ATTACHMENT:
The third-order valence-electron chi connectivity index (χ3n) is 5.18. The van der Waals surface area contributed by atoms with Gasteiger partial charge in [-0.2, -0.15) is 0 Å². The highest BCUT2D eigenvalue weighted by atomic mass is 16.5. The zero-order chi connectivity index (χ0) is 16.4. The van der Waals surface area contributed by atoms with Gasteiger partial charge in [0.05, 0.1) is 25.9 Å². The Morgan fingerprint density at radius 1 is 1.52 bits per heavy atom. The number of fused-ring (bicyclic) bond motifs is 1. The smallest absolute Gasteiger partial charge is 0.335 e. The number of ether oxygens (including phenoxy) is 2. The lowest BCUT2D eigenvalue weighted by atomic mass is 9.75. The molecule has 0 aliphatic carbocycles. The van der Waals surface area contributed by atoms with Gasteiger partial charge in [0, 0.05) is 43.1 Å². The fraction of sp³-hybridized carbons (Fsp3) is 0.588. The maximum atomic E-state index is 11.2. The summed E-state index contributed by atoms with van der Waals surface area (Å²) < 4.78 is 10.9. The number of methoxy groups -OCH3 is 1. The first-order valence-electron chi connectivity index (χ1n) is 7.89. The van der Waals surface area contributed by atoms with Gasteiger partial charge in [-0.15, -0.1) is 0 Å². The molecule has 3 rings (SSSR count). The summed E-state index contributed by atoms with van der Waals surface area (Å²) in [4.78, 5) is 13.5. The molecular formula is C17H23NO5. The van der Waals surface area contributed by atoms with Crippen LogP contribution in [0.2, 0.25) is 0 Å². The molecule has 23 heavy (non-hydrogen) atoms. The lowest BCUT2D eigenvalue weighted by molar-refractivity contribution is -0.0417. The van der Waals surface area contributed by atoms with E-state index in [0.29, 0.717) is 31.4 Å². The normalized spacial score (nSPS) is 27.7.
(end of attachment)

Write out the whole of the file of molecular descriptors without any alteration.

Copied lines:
The third-order valence-electron chi connectivity index (χ3n) is 5.18. The van der Waals surface area contributed by atoms with Gasteiger partial charge in [-0.2, -0.15) is 0 Å². The highest BCUT2D eigenvalue weighted by atomic mass is 16.5. The zero-order chi connectivity index (χ0) is 16.4. The van der Waals surface area contributed by atoms with Gasteiger partial charge in [0.05, 0.1) is 25.9 Å². The Morgan fingerprint density at radius 1 is 1.52 bits per heavy atom. The number of fused-ring (bicyclic) bond motifs is 1. The smallest absolute Gasteiger partial charge is 0.335 e. The number of ether oxygens (including phenoxy) is 2. The lowest BCUT2D eigenvalue weighted by atomic mass is 9.75. The molecule has 0 aliphatic carbocycles. The van der Waals surface area contributed by atoms with Gasteiger partial charge in [0, 0.05) is 43.1 Å². The fraction of sp³-hybridized carbons (Fsp3) is 0.588. The maximum atomic E-state index is 11.2. The summed E-state index contributed by atoms with van der Waals surface area (Å²) < 4.78 is 10.9. The number of methoxy groups -OCH3 is 1. The first-order valence-electron chi connectivity index (χ1n) is 7.89. The van der Waals surface area contributed by atoms with Gasteiger partial charge in [-0.15, -0.1) is 0 Å². The molecule has 3 rings (SSSR count). The summed E-state index contributed by atoms with van der Waals surface area (Å²) in [4.78, 5) is 13.5. The molecular formula is C17H23NO5. The van der Waals surface area contributed by atoms with Crippen LogP contribution in [0.2, 0.25) is 0 Å². The molecule has 23 heavy (non-hydrogen) atoms. The lowest BCUT2D eigenvalue weighted by molar-refractivity contribution is -0.0417. The van der Waals surface area contributed by atoms with E-state index in [0.29, 0.717) is 31.4 Å². The normalized spacial score (nSPS) is 27.7.